Cardiopulmonary criteria have traditionally been used to declare death. When breathing ceased and the heart no longer beats, the person is said to have died.
Brain death is another standard for declaring death that was adopted by most countries during the 1980s. The brain death standard was originally recommended in 1968 by a Harvard panel of experts that studied patients in irreversible coma. They concluded that once a patient's whole brain no longer functions and cannot function again, the brain is dead. Cardiorespiratory death invariably follows.
If an individual is dying from a chronic illness as he is nearing death, each day the person may grow weaker and sleep more, especially if his pain has been eased.
Near the very end of life, the person's breathing becomes slower—sometimes with very long pauses in between breaths. Some pauses may last longer than a minute or two. The final stage of dying is death itself. You will know death has happened because the individual's chest will not rise and you will feel no breath. You may observe that the eyes are glassy. When you feel for pulse, you will not feel it.
The individual dying and facing eventual death may go through two main phases prior to actual death. The first stage is called the pre-active phase of dying and the second phase is called the active phase of dying. The pre-active phase of dying may last weeks or months, while the active phase of dying is much shorter and lasts only a few days, or in some cases a couple of weeks.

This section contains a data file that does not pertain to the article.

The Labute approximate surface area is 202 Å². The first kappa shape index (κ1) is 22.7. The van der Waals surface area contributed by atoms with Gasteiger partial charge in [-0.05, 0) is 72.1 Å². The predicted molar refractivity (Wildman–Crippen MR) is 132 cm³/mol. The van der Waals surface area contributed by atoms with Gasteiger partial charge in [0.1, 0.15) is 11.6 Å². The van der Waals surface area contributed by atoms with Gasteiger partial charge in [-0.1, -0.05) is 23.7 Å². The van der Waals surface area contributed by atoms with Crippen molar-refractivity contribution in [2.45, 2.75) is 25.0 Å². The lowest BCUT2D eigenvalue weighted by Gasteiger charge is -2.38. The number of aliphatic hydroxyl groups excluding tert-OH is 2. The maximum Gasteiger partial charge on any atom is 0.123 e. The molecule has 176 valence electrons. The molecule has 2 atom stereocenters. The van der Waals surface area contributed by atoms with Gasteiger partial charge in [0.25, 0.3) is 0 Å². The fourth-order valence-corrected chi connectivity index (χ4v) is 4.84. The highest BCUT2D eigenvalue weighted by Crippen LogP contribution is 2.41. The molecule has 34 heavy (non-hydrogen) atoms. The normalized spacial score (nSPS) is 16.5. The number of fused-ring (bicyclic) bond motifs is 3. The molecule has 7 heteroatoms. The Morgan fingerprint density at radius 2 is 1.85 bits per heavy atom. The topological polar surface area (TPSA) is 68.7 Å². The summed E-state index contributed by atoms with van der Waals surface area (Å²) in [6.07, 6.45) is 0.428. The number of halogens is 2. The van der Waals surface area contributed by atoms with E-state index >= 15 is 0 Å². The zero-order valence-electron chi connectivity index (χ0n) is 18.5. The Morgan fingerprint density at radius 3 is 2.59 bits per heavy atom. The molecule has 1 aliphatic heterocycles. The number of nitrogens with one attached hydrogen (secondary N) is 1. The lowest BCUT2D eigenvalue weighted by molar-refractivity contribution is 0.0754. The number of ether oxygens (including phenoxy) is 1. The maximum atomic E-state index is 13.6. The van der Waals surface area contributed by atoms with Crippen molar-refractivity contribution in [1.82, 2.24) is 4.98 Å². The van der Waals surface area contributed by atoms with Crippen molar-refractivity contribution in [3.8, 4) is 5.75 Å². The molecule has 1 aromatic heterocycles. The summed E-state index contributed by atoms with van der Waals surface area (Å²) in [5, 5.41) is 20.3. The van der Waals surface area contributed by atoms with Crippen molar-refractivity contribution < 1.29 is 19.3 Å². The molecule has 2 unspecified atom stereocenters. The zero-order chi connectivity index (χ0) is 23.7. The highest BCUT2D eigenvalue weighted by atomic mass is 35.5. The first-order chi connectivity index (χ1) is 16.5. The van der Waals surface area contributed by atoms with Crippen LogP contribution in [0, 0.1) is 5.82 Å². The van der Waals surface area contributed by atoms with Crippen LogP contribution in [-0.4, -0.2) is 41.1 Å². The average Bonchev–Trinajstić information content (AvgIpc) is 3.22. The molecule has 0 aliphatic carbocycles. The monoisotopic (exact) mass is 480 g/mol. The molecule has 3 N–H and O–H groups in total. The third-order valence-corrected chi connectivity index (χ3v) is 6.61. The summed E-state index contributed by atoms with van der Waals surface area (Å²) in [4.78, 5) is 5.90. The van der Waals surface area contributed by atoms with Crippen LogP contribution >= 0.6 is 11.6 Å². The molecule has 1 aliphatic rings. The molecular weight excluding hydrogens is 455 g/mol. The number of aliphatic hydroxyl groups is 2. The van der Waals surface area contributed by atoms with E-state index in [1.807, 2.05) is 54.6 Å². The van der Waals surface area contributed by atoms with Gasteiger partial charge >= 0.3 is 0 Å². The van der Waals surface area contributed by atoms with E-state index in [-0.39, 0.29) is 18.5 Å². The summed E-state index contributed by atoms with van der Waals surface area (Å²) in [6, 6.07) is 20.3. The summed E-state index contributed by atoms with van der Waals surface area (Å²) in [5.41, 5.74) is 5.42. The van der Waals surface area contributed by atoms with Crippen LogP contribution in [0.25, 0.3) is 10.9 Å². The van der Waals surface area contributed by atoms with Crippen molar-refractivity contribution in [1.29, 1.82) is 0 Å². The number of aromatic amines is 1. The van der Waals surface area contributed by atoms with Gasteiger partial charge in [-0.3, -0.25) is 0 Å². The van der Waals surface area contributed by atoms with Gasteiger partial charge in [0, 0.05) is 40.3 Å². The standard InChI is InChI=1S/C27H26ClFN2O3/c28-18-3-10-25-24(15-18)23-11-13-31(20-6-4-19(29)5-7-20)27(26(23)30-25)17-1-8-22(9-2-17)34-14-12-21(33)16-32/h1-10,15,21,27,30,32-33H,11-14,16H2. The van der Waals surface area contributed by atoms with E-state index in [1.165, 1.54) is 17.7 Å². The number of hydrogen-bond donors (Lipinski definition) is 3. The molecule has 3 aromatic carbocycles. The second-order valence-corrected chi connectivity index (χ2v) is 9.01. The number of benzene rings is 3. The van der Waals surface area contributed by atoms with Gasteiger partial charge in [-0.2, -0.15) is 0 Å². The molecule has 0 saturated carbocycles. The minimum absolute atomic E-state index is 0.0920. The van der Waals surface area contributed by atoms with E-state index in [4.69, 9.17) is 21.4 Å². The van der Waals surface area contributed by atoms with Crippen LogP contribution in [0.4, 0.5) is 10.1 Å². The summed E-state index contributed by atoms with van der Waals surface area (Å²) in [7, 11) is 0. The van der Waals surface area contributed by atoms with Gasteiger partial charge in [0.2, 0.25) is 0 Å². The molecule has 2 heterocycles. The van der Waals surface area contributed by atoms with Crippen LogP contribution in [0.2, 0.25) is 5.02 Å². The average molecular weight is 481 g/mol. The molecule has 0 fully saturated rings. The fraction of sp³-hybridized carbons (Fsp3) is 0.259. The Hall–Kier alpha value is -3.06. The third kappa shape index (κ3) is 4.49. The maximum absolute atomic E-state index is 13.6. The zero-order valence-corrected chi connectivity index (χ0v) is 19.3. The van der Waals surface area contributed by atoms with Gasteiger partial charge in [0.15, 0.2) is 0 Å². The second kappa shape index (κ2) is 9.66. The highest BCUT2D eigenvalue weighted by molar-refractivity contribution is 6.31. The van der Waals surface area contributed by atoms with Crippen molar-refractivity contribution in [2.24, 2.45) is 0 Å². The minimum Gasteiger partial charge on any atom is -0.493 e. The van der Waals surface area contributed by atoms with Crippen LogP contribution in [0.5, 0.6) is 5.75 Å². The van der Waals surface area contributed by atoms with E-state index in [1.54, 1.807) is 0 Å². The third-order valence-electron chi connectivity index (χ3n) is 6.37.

- Person withdraws from social activities and spends more time alone
- Person speaks of "tying up loose ends" such as finances, wills, trusts
- Person desires to speak to family and friends and make amends or catch up
- Increased anxiety, discomfort, confusion, agitation, nervousness
- Increased inactivity, lethargy or sleep
- Loss of interest in daily activities
- Increased inability to heal from bruises, infections or wounds
- Less interest in eating or drinking
- Person talks about dying, says that they are going to die or asks questions about death
- Person requests to speak with a religious leader or shows increased interest in praying or repentance
- Person states that he is going to die soon
- Has difficulty swallowing liquids or resists food and drink
- Change in personality
- Increasingly unresponsive or cannot speak
- Does not move for longs periods of time
- The extremities—hands, feet, arms and legs—feel very cold to touch.
- Not all people show these signs. These signs of death are merely a guide to what may or often happens; some may go through few signs and die within minutes of a change being noticed
Death and Dying. Last reviewed 12/31/1969
- The Significance of Dying Well. Illness, Crisis & Loss
- British Medical Journal
- You Cannot Die Alone Elisabeth Kubler-Ross
- Death and Dying: Mount Sinai School of Medicine, New York. Encyclopedia of Life Sciences
- A Dying Person's Guide to Dying, Roger C. Bone, M.D. The American College of Physicians
- American College of Physicians; What to Do Before and After the Moment of Death.
- Hospice Patients Alliance
- Harvard Adhoc Committee on Brain Death